Exposure and Response Prevention (ERP)

ERP is a form of behavioral therapy. It is an evidence-based practice that has been proven in research studies to be the most effective therapy in the treatment of Obsessive-Compulsive Disorder (OCD). You cannot always control your incoming thoughts and feelings, but you can control how you behaviorally respond to them. Since thoughts, feelings and behaviors are interrelated, if you change your behavior then your thoughts and feelings will follow. For example, imagine a man who is depressed and has been laying on his couch for days. He says to himself, “I will get off my couch and do something when I feel better.” If this person decides to change his behavior by getting off the couch and taking a walk, he will probably notice that his mood will lift as a result.

ERP for OCD is a ‘facing your fears’ approach. If we are exposed to anything with enough frequency, we eventually habituate to it. Habituate means ‘to acclimate to’ or ‘get used to’ something. In OCD, a person may have an obsession that he will become contaminated by touching a door knob. Another may fear that having a thought about stabbing someone may mean she will actually do it. In ERP therapy, we create exposure assignments that encourage repeated access to feared objects or thoughts, which results in a eventual decrease in anxiety, guilt and distress.

When an individual has an unwanted thought, feeling or physical sensation, he or she will often respond by engaging in compulsions or rituals to neutralize the potential of that fear occurring. When doing exposures in ERP therapy, we must also be sure to reduce your neutralizing rituals. Rituals prevent habituation from occurring. In other words, when you perform a compulsion you reinforce the idea that the fear is legitimate and that you cannot tolerate it which makes your OCD more powerful. Pairing exposure with response prevention is pivotal in teaching your brain how to respond differently when your obsessions show up. Your thoughts do not have the power to hurt you beyond just being very uncomfortable.

Cognitive Therapy

We all have distorted thinking from time to time. Cognitive Therapy focuses on changing what you say to yourself internally, so that you can change how you feel and behave. Individuals with Obsessive-Compulsive Disorder (OCD) commonly fall into cognitive traps which leads to increased anxiety, guilt and distress. We will teach you how to notice when you fall into problematic thinking patterns in regards to your OCD. Common cognitive distortions in OCD are ‘catastrophizing,’ ‘all or nothing thinking,’ ‘thought-action fusion,’ and ‘confirmation bias,’ among others.

Core beliefs are developed through life experiences and / or by membership in particular groups. People often share the same core beliefs as others in their family of origin. You share the same core beliefs as other individuals with OCD. An example of a core belief held by people with OCD is “All my thoughts are really important,” or “The world is a dangerous place.” An individual’s core beliefs are what guide his real-time interpretations of himself, others and the world around him.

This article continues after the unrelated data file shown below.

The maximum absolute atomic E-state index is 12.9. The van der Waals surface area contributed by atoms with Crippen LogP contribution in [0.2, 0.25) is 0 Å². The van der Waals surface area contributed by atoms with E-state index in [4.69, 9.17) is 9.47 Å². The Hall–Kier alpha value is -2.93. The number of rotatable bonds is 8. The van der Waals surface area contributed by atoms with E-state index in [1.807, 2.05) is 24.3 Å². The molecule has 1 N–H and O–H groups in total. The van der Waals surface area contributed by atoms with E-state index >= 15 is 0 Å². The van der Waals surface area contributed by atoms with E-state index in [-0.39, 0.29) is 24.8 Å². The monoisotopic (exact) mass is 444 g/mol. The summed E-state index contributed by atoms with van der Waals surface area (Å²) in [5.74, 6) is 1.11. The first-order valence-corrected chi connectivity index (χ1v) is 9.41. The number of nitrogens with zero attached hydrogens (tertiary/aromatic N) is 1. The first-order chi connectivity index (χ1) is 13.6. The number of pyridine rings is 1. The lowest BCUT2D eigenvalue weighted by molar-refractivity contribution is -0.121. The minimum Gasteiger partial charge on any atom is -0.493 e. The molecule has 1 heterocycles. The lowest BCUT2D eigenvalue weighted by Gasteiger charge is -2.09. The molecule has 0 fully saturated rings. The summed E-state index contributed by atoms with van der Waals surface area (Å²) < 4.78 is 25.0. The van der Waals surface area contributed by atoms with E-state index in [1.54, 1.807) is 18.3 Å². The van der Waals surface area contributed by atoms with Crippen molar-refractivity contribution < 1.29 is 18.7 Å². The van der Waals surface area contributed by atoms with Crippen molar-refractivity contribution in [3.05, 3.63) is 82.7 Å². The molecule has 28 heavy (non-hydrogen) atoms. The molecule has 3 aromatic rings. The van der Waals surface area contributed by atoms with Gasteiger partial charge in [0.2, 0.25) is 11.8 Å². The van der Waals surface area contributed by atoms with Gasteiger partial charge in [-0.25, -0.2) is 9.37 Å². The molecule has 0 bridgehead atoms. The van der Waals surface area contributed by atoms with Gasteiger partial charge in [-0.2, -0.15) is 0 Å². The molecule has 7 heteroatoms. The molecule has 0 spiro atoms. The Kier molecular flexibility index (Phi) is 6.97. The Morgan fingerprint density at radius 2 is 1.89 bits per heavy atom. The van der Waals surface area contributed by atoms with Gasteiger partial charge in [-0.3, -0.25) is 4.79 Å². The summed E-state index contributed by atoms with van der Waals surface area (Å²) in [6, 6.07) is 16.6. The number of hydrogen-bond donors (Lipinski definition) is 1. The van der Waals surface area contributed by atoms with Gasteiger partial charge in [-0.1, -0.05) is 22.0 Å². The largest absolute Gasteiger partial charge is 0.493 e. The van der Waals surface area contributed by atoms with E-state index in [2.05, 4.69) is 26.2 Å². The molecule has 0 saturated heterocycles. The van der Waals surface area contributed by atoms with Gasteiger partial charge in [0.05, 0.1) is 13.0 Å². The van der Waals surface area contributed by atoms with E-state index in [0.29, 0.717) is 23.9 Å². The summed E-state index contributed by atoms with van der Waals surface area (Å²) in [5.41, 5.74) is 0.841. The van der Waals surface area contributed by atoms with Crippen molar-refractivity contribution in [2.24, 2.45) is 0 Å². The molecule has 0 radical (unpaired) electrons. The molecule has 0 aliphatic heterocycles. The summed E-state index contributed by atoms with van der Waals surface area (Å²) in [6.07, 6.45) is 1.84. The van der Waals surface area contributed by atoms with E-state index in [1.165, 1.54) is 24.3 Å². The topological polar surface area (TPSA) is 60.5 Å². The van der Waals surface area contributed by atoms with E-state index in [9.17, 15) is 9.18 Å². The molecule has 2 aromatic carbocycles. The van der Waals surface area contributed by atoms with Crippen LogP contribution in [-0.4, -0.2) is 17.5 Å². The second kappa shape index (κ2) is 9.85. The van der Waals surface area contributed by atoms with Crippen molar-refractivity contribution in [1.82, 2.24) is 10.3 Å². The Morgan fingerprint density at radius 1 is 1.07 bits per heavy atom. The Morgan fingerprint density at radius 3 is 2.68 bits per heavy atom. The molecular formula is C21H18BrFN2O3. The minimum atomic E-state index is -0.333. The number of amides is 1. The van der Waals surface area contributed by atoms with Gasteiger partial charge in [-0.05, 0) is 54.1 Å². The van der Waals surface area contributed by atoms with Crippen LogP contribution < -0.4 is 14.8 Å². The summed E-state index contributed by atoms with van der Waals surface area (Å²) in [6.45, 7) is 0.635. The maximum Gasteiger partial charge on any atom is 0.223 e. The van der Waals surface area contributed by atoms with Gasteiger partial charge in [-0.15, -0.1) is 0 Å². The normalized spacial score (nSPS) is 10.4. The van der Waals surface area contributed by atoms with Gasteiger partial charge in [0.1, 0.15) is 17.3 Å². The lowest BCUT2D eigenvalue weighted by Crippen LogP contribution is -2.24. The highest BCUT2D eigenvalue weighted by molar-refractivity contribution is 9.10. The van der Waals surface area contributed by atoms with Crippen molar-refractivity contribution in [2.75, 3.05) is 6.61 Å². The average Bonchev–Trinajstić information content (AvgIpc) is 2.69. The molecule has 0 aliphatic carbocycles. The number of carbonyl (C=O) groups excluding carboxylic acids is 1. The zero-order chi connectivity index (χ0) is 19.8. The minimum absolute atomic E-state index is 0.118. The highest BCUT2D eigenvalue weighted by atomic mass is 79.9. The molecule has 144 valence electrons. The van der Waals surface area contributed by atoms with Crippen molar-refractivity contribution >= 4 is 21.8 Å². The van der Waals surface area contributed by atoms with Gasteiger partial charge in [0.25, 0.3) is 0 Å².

When you learn to identify your automatic interpretations of your current situations, then you are then able to challenge your distorted thoughts and engage in reality-testing. Maybe your spontaneous interpretation was distorted and causes more unwarranted fear. We will teach you a technique called Cognitive Restructuring that will help you to identify and challenge your distorted OCD thinking patterns and create openness to more rational, evidence-based thinking. This can help to decrease anxiety and encourage exposure behaviors that ultimately reduce OCD symptoms.


Commonly called the 3rd wave of Cognitive-Behavioral Therapy (CBT), treatment approaches that are based in eastern philosophy have been permeating the field of psychology in recent years. This is no more true than in the Obsessive-Compulsive Disorder (OCD) treatment community. A great number of the presentations at the International OCD Foundation (IOCDF) annual convention discussed Acceptance and Commitment Therapy (ACT), a mindfulness-based approach used in the treatment of a wide variety of disorders. We strongly believe in using approaches based on eastern philosophy in the treatment of OCD.

Mindfulness is the act of paying attention to the present moment (and whatever is offered in that moment) in a non-judgmental way. For someone with OCD, the moment may bring an unwanted thought or a painful feeling, or a physical sensation that causes doubt about one’s health status or sexual orientation. Mindfulness allows you to decide how to respond to unwanted internal experiences (thoughts, feelings, images, bodily sensations). It is normal to respond to uncomfortable OCD symptoms with resistance, since we are programmed biologically to avoid painful stimuli. But if you have ever heard the saying, “What you resist, persists,” you know that resistance to that which we cannot control only strengthens it.

Mindfulness helps you to change your relationship with your incoming thoughts, feelings and bodily sensations. We often hear from clients that it is liberating that they do not actually have to stop their thoughts from happening, something at which they have been failing miserably for years. These were new ideas. Maybe it is okay to have that thought or feeling. Le’ts see what happens when you allow your mind to run it’s natural course without intervening and trying to control it. People with OCD often find that when they do not resist their internal private experiences or view them as problems to be solved, the frequency and intensity of their thoughts and feelings can be reduced.

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